After many postponements, Hollywood rolled the dice and put Tenet exclusively in theaters, at a time when films like Mulan (exclusively on Disney+) and Bill and Ted Face the Music (a combo of streaming and in-theater releases) dabble with new release formulas, because theaters remain closed in a third of the country—and because COVID-19 is still very much a threat. 

Yeah, I risked life and limb to go to the recently reopened AMC (I’m currently in Texas) to watch this in IMAX. Putting the quality of the film aside, I must confess that this was the most fun I’ve had since closing the vault door to my apartment six months ago and staying in there every day. It was a WOW moment for me to plant myself in a theater chair for the first time in half a year and get my ears and face blasted with a Nolan film. Since theaters aren’t open yet in the Coachella Valley, if you want to see Tenet, you’re either going to need to wait a bit, or make the two-hour trek to San Diego County, which is one step ahead of us on the state’s “county risk” scale.

John David Washington plays a character called “The Protagonist,” an agent of some sort on a mission to find pieces of a complex puzzle to save the world—and that’s all I’m telling you about the plot. Robert Pattinson (recently sidelined on The Batman shoot due after testing positive for COVID-19) is a terrific sidekick as another mysterious agent, while Elizabeth Debicki mesmerizes as Kat, the troubled wife of Andrei, a nasty, nasty guy played by Kenneth Branagh.

The film is visually stunning and at times totally confusing—but it pays off in the end with revelations that tie things up just enough, although you’ll probably spend the next five days putting the remaining mysteries together.

I’ve already had a couple of fun conversations about Tenet with my brother where we argue over what certain things meant. I love movies that spark that kind of conversation.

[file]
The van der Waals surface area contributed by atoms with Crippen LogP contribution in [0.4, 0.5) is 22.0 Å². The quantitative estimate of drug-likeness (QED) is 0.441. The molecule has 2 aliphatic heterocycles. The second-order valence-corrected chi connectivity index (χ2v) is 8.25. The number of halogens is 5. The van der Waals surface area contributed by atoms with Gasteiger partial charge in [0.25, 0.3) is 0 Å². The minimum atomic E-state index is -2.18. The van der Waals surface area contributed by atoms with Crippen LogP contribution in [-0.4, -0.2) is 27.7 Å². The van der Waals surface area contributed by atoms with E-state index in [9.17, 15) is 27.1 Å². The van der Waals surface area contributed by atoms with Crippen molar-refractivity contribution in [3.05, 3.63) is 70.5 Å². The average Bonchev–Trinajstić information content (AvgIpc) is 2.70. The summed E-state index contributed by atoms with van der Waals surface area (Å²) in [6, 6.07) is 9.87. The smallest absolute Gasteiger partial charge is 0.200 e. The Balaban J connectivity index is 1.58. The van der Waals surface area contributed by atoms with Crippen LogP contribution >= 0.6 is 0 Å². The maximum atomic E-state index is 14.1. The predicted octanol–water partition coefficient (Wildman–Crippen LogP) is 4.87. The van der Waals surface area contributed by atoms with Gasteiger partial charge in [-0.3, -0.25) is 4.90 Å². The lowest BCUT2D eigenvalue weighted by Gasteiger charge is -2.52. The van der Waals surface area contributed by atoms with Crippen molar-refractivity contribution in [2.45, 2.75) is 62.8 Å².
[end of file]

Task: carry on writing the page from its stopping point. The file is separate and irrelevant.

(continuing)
Tenet is now playing in theaters in San Diego County.

(4 1/2 of 5 stars)

While the trailer for Ted Lasso makes it look like a lame coach comedy à la The Mighty Ducks or Kicking and Screaming, this new Apple TV+ series is so much more.

That’s mainly because it has Saturday Night Live alum Jason Sudeikis at its center as the title character. He’s an American college football coach hired by Rebecca (the amazing Hannah Waddingham), a scheming English soccer-team owner, to coach a game he knows nothing about. Her plan is to sabotage the team, beloved by her ex-husband, by putting it into the hands of a doofus. Ted proves to be anything but.

There’s a never-ending joy to Sudeikis and his Ted, and it’s never one-note. Ted, in England and out of his element, is going through marital problems back home and is terrified of many things under the surface. His performance is multi-dimensional, as is Waddingham’s—as is most any actor’s performance on this show.

Brett Goldstein is the grumpy player with a heart; Phil Dunster plays the team prima donna; Juno Temple comes out of nowhere as the prima donna’s not-to-be-messed-with girlfriend. Each character is written with the kind of nuance that brings surprise after surprise; there’s nothing hackneyed here.

I’ve seen the entire first season (as of this writing, six of 10 episodes have been released), and it’s an across-the-boards winner, the sort of vehicle the underrated Sudeikis rightly deserves. Good news: Apple TV+ has already renewed the show for a second season, so this won’t be the last we see of Ted.

Ted Lasso is currently streaming on Apple TV+.

It’s been nearly 30 years since Bill and Ted of San Dimas, Calif., went to hell, played Twister with Death, and supposedly saved the world with a sorta-crappy song that was actually performed by Kiss.